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Evaluate $\int_{-1}^{1} \frac 1x dx$

Does this integral converge or diverge because if we "just solve it" we get

$$\int_{-1}^1 \frac 1x dx = \ln \left| x\right|_{-1}^1=0.$$

But if we do this: $\int_{-1}^0\frac 1x dx + \int_0^1 \frac 1x dx$ it diverges. Why? What really happens here?

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    $\begingroup$ does it helps? en.wikipedia.org/wiki/Cauchy_principal_value .I think the integral is left undefined but if you use Cauchy principal value it is$0$. $\endgroup$ – Tony Ma Jun 23 '18 at 11:08
  • $\begingroup$ As with all integrals, the "limits" doesn't have to converge at the same speed. $\int_{-1}^0\frac{1}{x}\text{d}x$ and $\int _{0}^1\frac{1}{x}\text{d}x$ diverge, so the integral is divergent. But there is "Cauchy's principal value" as stated earlier, when the limits converge at the same speed. $\endgroup$ – Jakobian Jun 23 '18 at 11:13
  • $\begingroup$ take a textbook that have theory of improper integrals. Indeed there is a book titled Improper Riemann Integrals that cover many topics about these integrals. In particular it shows that, in general, it is a mistake to use a "primitive" as you did in you false identity. $\endgroup$ – Masacroso Jun 23 '18 at 11:15
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    $\begingroup$ It's worth pointing out, since no-one has yet, that the connection between integrals (area under curves) and differentiation is a consequence of the Fundamental Theorem of Calculus. The particular theorem being used here requires that the integrand, $\frac{1}{x}$, be continuous over the domain, in this case, $[-1, 1]$. The great big asymptote in the middle of this interval suggests that the FTC simply doesn't apply, and any conclusions you get are erroneous. $\endgroup$ – Theo Bendit Jun 23 '18 at 11:23
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    $\begingroup$ Technically, the indefinite integral / antiderivative / primitive of $\frac1x$ isn't $\ln |x|$. It isn't even $\ln |x|+C$. It's $\ln|x|+C(x)$ where $C(x)=C_1$ for $x<0$ and $C(x)=C_2$ for $x>0$, for two real numbers $C_1,C_2$. $\endgroup$ – Arthur Jun 23 '18 at 11:24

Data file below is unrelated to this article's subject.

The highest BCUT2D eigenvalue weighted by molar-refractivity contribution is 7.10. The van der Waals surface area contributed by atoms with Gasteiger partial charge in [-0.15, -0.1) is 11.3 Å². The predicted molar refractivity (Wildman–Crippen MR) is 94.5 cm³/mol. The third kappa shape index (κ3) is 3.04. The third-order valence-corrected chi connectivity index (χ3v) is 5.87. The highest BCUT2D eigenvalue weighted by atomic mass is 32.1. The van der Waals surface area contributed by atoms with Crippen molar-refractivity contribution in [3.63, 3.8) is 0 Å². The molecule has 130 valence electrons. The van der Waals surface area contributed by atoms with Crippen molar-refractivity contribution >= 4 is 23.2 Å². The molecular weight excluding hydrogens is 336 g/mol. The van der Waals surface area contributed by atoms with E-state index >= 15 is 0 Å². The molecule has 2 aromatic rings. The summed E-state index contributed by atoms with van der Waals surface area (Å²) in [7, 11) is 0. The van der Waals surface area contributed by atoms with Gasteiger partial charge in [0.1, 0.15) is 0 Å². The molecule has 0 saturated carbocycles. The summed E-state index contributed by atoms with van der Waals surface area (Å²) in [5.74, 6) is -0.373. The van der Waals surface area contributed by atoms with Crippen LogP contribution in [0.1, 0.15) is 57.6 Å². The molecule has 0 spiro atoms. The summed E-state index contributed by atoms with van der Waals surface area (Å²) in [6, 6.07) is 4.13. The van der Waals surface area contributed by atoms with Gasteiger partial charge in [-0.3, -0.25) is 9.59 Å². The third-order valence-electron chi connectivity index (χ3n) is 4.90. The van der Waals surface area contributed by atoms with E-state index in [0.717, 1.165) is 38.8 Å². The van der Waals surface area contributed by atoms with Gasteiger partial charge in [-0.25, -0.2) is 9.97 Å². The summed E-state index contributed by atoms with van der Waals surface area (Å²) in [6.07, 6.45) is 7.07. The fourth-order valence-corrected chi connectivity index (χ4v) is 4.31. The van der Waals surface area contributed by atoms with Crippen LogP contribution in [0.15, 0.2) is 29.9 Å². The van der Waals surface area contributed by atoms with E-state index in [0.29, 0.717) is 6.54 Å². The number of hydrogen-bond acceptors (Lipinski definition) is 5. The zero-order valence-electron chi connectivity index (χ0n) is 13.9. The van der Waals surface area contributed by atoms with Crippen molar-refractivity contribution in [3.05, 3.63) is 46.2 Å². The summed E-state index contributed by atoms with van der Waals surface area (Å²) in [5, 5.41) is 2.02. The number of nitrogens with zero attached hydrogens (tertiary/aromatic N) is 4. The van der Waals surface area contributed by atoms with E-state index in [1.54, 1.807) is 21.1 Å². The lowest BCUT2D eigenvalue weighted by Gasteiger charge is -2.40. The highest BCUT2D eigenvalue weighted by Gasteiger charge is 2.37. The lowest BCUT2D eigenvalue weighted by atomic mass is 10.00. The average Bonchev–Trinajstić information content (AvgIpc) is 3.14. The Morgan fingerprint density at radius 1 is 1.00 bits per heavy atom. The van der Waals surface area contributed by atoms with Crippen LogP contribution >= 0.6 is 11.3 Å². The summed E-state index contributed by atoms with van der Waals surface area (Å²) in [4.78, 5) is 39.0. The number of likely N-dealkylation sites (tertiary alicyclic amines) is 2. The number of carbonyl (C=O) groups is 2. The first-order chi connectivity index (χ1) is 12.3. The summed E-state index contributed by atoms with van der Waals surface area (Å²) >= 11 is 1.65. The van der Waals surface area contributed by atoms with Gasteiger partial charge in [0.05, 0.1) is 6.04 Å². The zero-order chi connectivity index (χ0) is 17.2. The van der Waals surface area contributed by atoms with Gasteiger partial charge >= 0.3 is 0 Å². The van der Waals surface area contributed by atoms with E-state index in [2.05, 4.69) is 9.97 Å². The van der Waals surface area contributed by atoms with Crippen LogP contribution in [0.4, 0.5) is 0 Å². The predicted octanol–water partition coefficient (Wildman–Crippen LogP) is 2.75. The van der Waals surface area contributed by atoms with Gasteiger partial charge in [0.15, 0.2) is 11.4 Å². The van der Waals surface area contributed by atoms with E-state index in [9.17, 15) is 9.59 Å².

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You cannot apply the fundamental theorem of calculus since the function $$\frac{1}{x}$$ is not defined on the interval $[-1,1]$. Split the integral in the following way $$\int_0^1\frac{dx}{x}+\int_{-1}^0\frac{dx}{x}$$

Now you can apply the following theorem

Let $a$ be a real, then $$\int_0^a \frac{1}{x^\alpha}dx$$ converges if and only if $\alpha>1$.

Hence both integral diverge, then the sum of them diverges.

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This is an improper integral. It is defined as$$\lim_{\varepsilon\to0^+}\int_\varepsilon^1\frac1x\,\mathrm dx+\lim_{\varepsilon\to0^-}\int_{-1}^\varepsilon\frac1x\,\mathrm dx$$if both limits exist. In this case, none of the limits exist (in $\mathbb R$).

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For $[a,b]$ an interval in $\mathbb{R}$, let $f\colon [a,b]\to \mathbb{R}$. Then $F\colon [a,b]\to \mathbb{R}$ is an antiderivative of $f$ on $[a,b]$ if $F$ is continuous on $[a,b]$. It will be necessarily so in $(a,b)$, while left continuous at $a$: $F(a)=\lim_{x\to a^+} F(x)$, and right continuous at $b$: $F(b)=\lim_{x\to b^-} F(x)$ .

If $f\colon [a,b]\to \mathbb{R}$ has an antiderivative $F$ on $[a,b]$, then $f$ is integrable and so we have the Fundamental Theorem of Calculus: $$\int_a^b f(x)\,dx=F(b)-F(a)$$

The integral in the question is improper in the sense that the function $\frac{1}{x}$ is unbounded over the limits of integration $[-1,1]$, namely at the problem spot $x=0$ where it cannot be continuously defined, with the branch of the hyperbola to the left of $x=0$ an asymptote to negative $y$-axis, the branch of the hyperbola to the right of $x=0$ an asymptote to positive $y$-axis. Therefore you cannot invoke the Fundamental Theorem of Calculus over $[-1,1]$ in the manner you have done as you integrate over a discontinuity.

As an example of something that looks like it shouldn't integrate but does consider $g(x)=\frac{\sin x}{x}$; at the singular point $x=0$ we have the indeterminate expression $\frac{0}{0}$, but we know $$\lim_{x\to0} \frac{\sin x}{x}=1$$ and so $g(x)$ is continuous, having $g(0)=1$, and is bounded over $[-1,1]$.

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